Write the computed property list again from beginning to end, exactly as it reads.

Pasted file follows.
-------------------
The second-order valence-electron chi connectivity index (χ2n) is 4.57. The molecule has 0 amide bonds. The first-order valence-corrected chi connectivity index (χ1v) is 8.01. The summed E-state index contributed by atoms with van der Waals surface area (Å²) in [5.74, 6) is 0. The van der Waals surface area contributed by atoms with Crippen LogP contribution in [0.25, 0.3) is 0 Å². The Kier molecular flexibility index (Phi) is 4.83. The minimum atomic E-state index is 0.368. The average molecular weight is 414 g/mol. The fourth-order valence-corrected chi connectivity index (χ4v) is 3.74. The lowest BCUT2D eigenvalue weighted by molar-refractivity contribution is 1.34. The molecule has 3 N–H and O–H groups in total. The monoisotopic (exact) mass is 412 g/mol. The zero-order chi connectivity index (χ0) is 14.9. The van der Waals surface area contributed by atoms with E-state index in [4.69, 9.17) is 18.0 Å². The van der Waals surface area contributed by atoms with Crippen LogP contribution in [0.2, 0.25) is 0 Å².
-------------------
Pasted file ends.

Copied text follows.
The second-order valence-electron chi connectivity index (χ2n) is 4.57. The molecule has 0 amide bonds. The first-order valence-corrected chi connectivity index (χ1v) is 8.01. The summed E-state index contributed by atoms with van der Waals surface area (Å²) in [5.74, 6) is 0. The van der Waals surface area contributed by atoms with Crippen LogP contribution in [0.25, 0.3) is 0 Å². The Kier molecular flexibility index (Phi) is 4.83. The minimum atomic E-state index is 0.368. The average molecular weight is 414 g/mol. The fourth-order valence-corrected chi connectivity index (χ4v) is 3.74. The lowest BCUT2D eigenvalue weighted by molar-refractivity contribution is 1.34. The molecule has 3 N–H and O–H groups in total. The monoisotopic (exact) mass is 412 g/mol. The zero-order chi connectivity index (χ0) is 14.9. The van der Waals surface area contributed by atoms with E-state index in [4.69, 9.17) is 18.0 Å². The van der Waals surface area contributed by atoms with Crippen LogP contribution in [0.2, 0.25) is 0 Å².